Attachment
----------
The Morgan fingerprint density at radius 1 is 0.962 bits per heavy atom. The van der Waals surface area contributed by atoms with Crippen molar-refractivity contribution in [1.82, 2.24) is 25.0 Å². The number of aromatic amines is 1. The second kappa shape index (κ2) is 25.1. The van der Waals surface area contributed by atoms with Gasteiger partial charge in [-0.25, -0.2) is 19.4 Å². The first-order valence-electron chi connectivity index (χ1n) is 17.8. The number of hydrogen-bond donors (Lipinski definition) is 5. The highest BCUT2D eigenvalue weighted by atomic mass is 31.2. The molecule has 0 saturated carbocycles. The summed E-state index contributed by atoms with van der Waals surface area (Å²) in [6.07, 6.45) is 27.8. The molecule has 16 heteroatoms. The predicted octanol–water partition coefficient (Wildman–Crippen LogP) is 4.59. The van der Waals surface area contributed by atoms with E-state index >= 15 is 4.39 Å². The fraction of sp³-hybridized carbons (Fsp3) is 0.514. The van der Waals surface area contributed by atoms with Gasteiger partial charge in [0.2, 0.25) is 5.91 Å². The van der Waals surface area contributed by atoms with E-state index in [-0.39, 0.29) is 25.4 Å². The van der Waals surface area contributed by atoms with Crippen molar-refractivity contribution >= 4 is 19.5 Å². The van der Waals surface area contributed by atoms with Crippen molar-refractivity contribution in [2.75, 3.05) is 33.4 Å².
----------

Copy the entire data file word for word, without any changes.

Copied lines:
The Morgan fingerprint density at radius 1 is 0.962 bits per heavy atom. The van der Waals surface area contributed by atoms with Crippen molar-refractivity contribution in [1.82, 2.24) is 25.0 Å². The number of aromatic amines is 1. The second kappa shape index (κ2) is 25.1. The van der Waals surface area contributed by atoms with Gasteiger partial charge in [-0.25, -0.2) is 19.4 Å². The first-order valence-electron chi connectivity index (χ1n) is 17.8. The number of hydrogen-bond donors (Lipinski definition) is 5. The highest BCUT2D eigenvalue weighted by atomic mass is 31.2. The molecule has 0 saturated carbocycles. The summed E-state index contributed by atoms with van der Waals surface area (Å²) in [6.07, 6.45) is 27.8. The molecule has 16 heteroatoms. The predicted octanol–water partition coefficient (Wildman–Crippen LogP) is 4.59. The van der Waals surface area contributed by atoms with E-state index >= 15 is 4.39 Å². The fraction of sp³-hybridized carbons (Fsp3) is 0.514. The van der Waals surface area contributed by atoms with Gasteiger partial charge in [0.2, 0.25) is 5.91 Å². The van der Waals surface area contributed by atoms with E-state index in [-0.39, 0.29) is 25.4 Å². The van der Waals surface area contributed by atoms with Crippen molar-refractivity contribution >= 4 is 19.5 Å². The van der Waals surface area contributed by atoms with Crippen molar-refractivity contribution in [2.75, 3.05) is 33.4 Å².